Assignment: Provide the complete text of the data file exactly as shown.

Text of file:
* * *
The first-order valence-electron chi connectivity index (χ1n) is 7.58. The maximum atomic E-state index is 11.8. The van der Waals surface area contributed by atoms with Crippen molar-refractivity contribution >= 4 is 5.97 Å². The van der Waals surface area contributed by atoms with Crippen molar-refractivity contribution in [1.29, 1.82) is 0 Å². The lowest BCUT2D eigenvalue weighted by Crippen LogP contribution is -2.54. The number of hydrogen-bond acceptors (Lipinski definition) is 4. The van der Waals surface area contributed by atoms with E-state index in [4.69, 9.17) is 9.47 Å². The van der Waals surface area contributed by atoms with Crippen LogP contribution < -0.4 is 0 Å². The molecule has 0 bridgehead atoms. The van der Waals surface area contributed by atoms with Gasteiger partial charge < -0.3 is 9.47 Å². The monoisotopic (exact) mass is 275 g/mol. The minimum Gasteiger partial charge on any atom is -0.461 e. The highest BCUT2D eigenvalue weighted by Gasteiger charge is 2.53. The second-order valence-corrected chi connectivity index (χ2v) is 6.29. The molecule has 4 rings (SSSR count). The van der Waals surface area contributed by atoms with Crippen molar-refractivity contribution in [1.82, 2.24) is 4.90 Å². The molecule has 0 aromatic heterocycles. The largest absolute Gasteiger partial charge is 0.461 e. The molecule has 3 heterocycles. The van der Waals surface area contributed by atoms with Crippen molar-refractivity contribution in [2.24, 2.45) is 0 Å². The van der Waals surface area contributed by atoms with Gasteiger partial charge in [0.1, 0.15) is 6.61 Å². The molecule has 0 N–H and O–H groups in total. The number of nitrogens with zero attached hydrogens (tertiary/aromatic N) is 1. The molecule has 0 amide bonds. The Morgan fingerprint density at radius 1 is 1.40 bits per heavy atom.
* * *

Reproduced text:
The first-order valence-electron chi connectivity index (χ1n) is 7.58. The maximum atomic E-state index is 11.8. The van der Waals surface area contributed by atoms with Crippen molar-refractivity contribution >= 4 is 5.97 Å². The van der Waals surface area contributed by atoms with Crippen molar-refractivity contribution in [1.29, 1.82) is 0 Å². The lowest BCUT2D eigenvalue weighted by Crippen LogP contribution is -2.54. The number of hydrogen-bond acceptors (Lipinski definition) is 4. The van der Waals surface area contributed by atoms with E-state index in [4.69, 9.17) is 9.47 Å². The van der Waals surface area contributed by atoms with Crippen LogP contribution < -0.4 is 0 Å². The molecule has 0 bridgehead atoms. The van der Waals surface area contributed by atoms with Gasteiger partial charge < -0.3 is 9.47 Å². The monoisotopic (exact) mass is 275 g/mol. The minimum Gasteiger partial charge on any atom is -0.461 e. The highest BCUT2D eigenvalue weighted by Gasteiger charge is 2.53. The second-order valence-corrected chi connectivity index (χ2v) is 6.29. The molecule has 4 rings (SSSR count). The van der Waals surface area contributed by atoms with Crippen molar-refractivity contribution in [1.82, 2.24) is 4.90 Å². The molecule has 0 aromatic heterocycles. The largest absolute Gasteiger partial charge is 0.461 e. The molecule has 3 heterocycles. The van der Waals surface area contributed by atoms with Crippen molar-refractivity contribution in [2.24, 2.45) is 0 Å². The van der Waals surface area contributed by atoms with Gasteiger partial charge in [0.1, 0.15) is 6.61 Å². The molecule has 0 N–H and O–H groups in total. The number of nitrogens with zero attached hydrogens (tertiary/aromatic N) is 1. The molecule has 0 amide bonds. The Morgan fingerprint density at radius 1 is 1.40 bits per heavy atom.